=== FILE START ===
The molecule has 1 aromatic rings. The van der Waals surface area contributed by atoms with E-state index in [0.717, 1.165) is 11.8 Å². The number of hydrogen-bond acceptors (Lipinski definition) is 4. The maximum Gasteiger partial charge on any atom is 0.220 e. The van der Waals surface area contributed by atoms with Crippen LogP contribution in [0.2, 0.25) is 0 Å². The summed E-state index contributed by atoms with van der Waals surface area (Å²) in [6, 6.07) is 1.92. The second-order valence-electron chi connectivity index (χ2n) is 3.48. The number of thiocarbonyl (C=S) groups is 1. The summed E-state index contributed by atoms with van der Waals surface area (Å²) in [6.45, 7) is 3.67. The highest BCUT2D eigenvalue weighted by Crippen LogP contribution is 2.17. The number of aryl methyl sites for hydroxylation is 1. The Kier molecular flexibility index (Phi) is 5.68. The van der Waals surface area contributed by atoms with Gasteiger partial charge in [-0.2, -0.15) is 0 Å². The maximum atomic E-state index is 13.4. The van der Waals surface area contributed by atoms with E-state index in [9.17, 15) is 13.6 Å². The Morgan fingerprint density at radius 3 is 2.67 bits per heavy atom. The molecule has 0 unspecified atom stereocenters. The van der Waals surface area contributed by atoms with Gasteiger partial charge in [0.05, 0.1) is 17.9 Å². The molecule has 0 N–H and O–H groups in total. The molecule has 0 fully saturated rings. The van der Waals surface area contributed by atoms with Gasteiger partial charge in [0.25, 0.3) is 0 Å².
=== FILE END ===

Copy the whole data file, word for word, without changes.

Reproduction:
The molecule has 1 aromatic rings. The van der Waals surface area contributed by atoms with E-state index in [0.717, 1.165) is 11.8 Å². The number of hydrogen-bond acceptors (Lipinski definition) is 4. The maximum Gasteiger partial charge on any atom is 0.220 e. The van der Waals surface area contributed by atoms with Crippen LogP contribution in [0.2, 0.25) is 0 Å². The summed E-state index contributed by atoms with van der Waals surface area (Å²) in [6, 6.07) is 1.92. The second-order valence-electron chi connectivity index (χ2n) is 3.48. The number of thiocarbonyl (C=S) groups is 1. The summed E-state index contributed by atoms with van der Waals surface area (Å²) in [6.45, 7) is 3.67. The highest BCUT2D eigenvalue weighted by Crippen LogP contribution is 2.17. The number of aryl methyl sites for hydroxylation is 1. The Kier molecular flexibility index (Phi) is 5.68. The van der Waals surface area contributed by atoms with Gasteiger partial charge in [-0.2, -0.15) is 0 Å². The maximum atomic E-state index is 13.4. The van der Waals surface area contributed by atoms with E-state index in [9.17, 15) is 13.6 Å². The Morgan fingerprint density at radius 3 is 2.67 bits per heavy atom. The molecule has 0 unspecified atom stereocenters. The van der Waals surface area contributed by atoms with Gasteiger partial charge in [0.05, 0.1) is 17.9 Å². The molecule has 0 N–H and O–H groups in total. The molecule has 0 fully saturated rings. The van der Waals surface area contributed by atoms with Gasteiger partial charge in [0.25, 0.3) is 0 Å².